Now, this wasn't too much of a hardship for my wizard, since he had the Teleportation subschool and could walk up to the edge, fire a crossbow quarrel or a spell down into the pit at the monster, and then swift action teleport 5 or 10 feet back so he wasn't at risk of falling in himself.
Of course, what often happened when everything else was finished in an encounter except for the stuff down the pit, was the party would array themselves around the pit and ready actions to attack as soon as the creature(s) rise to the surface.
Mathwei ap Niall wrote:
That would be against slipping into the pit when you're standing on the sloped surface around it. If you fail your Reflex and fall into the pit, you would be rolling Climb vs. DC 45. And even in the case of slipping into the pit, I'd say you'd be rolling against the same DC--the Climb check of 10 + slope's DC is to catch yourself from sliding down the slope, not from falling off the end of it, and allowing a Climb check in that circumstance would negate the Reflex save that the spell calls for. I wouldn't allow someone to do that. Catching yourself falling into the pit? Sure, but I'd like to see someone make that DC 45 check at a level where Create Pit is still relevant.
I have a very different build for my half-orc barbarian, but one of the feats I use the most is Furious Focus. If you're carrying a great sword, seems a good fit for your character.
I appreciate the suggestion, but...eh. Like I said earlier, I'm not missing all that frequently, and I have Reckless abandon essentially doing the same thing as Furious Focus, except that it will apply to iterative attacks when I get them.
If I were concerned about hitting, I'd sooner take Weapon Focus on this character, since Furious Focus won't help with later attacks, and I'm not too thrilled with Weapon Focus, either.
Well CAGM isn't happening for quite a while, but it's on my list of things I'm intending to pick up, as is Combat Reflexes, although when I pick up the feat is up in the air (and open to suggestion).
What reach weapon would you suggest swapping to? I don't need a spiked gauntlet, since I have Improved Unarmed Strike, and can make a headbutt or kick adjacent enemies, and without having to release the grip on my reach weapon, though the gauntlet deals better base damage.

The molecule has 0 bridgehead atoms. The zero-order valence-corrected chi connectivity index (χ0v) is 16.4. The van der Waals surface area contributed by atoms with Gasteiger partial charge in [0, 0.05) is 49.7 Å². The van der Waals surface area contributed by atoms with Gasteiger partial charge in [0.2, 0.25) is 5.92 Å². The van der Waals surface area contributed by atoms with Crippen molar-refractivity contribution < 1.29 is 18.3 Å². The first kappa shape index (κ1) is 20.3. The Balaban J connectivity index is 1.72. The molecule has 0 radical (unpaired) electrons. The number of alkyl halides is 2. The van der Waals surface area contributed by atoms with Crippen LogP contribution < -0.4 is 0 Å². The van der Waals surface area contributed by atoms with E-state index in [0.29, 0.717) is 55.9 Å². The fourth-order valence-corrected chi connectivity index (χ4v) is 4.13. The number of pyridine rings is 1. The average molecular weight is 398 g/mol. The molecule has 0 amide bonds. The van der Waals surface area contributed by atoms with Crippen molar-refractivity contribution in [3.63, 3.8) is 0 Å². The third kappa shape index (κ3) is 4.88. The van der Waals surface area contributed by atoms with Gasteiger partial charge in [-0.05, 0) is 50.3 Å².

My intent was to bump Dex at the level closest to my acquiring Combat Reflexes--if I decide to pick the feat up at 7 or 9, I'd use level 8 to increase Dex; if I grab the feat at 11 or 13, I'd bump Dex at 12.
For some of the party, contributing more proactively is something that they do--the witch uses Hexes a lot, and a little CC/nuking magic, but he also recognizes that the most damage he can do at this stage of the game is accomplished by helping me do my job, so if I'm in danger of going down, and he's nearby, he'll heal me, and he recognizes Enlarge Person as being his best damage spell right now. As for some of the others, well, it's a matter of mentality for them--one of the paladins really just wants to be a speed bump, and he likes playing supporting roles, and he, along with the cleric and a couple of the others are MMO veterans, so they see their roles through that lens, where cleric=healer and a healer's job is to keep the main DPS/tank up (that's me). I'd prefer to see more CC tossed around, but I don't know how much I'll be seeing. Plus, the spell lists for these classes aren't very effective at taking an enemy out of the fight at this level--most are single target save-or-suck spells, or rather weak, usually single target damage spells, which rarely end up meaning more than a swing of my sword. I don't know if the GM has very good luck when rolling saves, or fudges his rolls (I think it's some of both), but players have found that save-based spells with zero effect on a pass are often a waste.
I think you really want to cleave, and finishing cleave to stop getting bogged down by mooks, or go for the fiend totem rage powers - you may not care if mooks pound on you if they're taking damage. When one falls, you take their spot, and the extra gore attack will help that along (even at -5).